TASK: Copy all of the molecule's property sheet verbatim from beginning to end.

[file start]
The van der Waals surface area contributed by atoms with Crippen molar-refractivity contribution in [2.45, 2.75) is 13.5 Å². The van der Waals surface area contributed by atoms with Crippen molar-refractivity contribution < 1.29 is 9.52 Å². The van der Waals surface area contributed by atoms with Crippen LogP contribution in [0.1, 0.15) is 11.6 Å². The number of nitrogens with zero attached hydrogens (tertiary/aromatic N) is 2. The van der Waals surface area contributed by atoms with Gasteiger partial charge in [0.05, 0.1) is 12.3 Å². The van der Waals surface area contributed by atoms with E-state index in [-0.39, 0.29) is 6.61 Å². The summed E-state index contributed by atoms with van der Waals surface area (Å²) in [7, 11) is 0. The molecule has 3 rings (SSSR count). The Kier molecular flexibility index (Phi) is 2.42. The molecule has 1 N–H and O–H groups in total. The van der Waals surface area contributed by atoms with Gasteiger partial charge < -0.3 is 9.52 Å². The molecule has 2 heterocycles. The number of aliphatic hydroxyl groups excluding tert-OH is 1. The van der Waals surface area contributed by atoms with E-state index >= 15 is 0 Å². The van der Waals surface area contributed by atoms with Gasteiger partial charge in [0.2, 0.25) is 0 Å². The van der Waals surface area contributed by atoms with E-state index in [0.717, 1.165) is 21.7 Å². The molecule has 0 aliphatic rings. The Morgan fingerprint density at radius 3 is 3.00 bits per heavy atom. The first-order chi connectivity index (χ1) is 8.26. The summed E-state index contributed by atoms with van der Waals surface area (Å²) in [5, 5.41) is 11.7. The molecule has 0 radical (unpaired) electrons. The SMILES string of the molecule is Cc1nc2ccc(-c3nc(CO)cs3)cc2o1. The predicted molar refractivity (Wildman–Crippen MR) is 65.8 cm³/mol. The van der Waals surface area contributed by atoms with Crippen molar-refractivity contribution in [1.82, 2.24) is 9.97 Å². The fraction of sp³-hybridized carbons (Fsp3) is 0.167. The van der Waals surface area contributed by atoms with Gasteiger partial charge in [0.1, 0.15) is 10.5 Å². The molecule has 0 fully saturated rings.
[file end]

The van der Waals surface area contributed by atoms with Crippen molar-refractivity contribution in [2.45, 2.75) is 13.5 Å². The van der Waals surface area contributed by atoms with Crippen molar-refractivity contribution < 1.29 is 9.52 Å². The van der Waals surface area contributed by atoms with Crippen LogP contribution in [0.1, 0.15) is 11.6 Å². The number of nitrogens with zero attached hydrogens (tertiary/aromatic N) is 2. The van der Waals surface area contributed by atoms with Gasteiger partial charge in [0.05, 0.1) is 12.3 Å². The van der Waals surface area contributed by atoms with E-state index in [-0.39, 0.29) is 6.61 Å². The summed E-state index contributed by atoms with van der Waals surface area (Å²) in [7, 11) is 0. The molecule has 3 rings (SSSR count). The Kier molecular flexibility index (Phi) is 2.42. The molecule has 1 N–H and O–H groups in total. The van der Waals surface area contributed by atoms with Gasteiger partial charge < -0.3 is 9.52 Å². The molecule has 2 heterocycles. The number of aliphatic hydroxyl groups excluding tert-OH is 1. The van der Waals surface area contributed by atoms with E-state index >= 15 is 0 Å². The van der Waals surface area contributed by atoms with Gasteiger partial charge in [0.2, 0.25) is 0 Å². The van der Waals surface area contributed by atoms with E-state index in [0.717, 1.165) is 21.7 Å². The molecule has 0 aliphatic rings. The Morgan fingerprint density at radius 3 is 3.00 bits per heavy atom. The first-order chi connectivity index (χ1) is 8.26. The summed E-state index contributed by atoms with van der Waals surface area (Å²) in [5, 5.41) is 11.7. The molecule has 0 radical (unpaired) electrons. The SMILES string of the molecule is Cc1nc2ccc(-c3nc(CO)cs3)cc2o1. The predicted molar refractivity (Wildman–Crippen MR) is 65.8 cm³/mol. The van der Waals surface area contributed by atoms with Crippen molar-refractivity contribution in [1.82, 2.24) is 9.97 Å². The fraction of sp³-hybridized carbons (Fsp3) is 0.167. The van der Waals surface area contributed by atoms with Gasteiger partial charge in [0.1, 0.15) is 10.5 Å². The molecule has 0 fully saturated rings.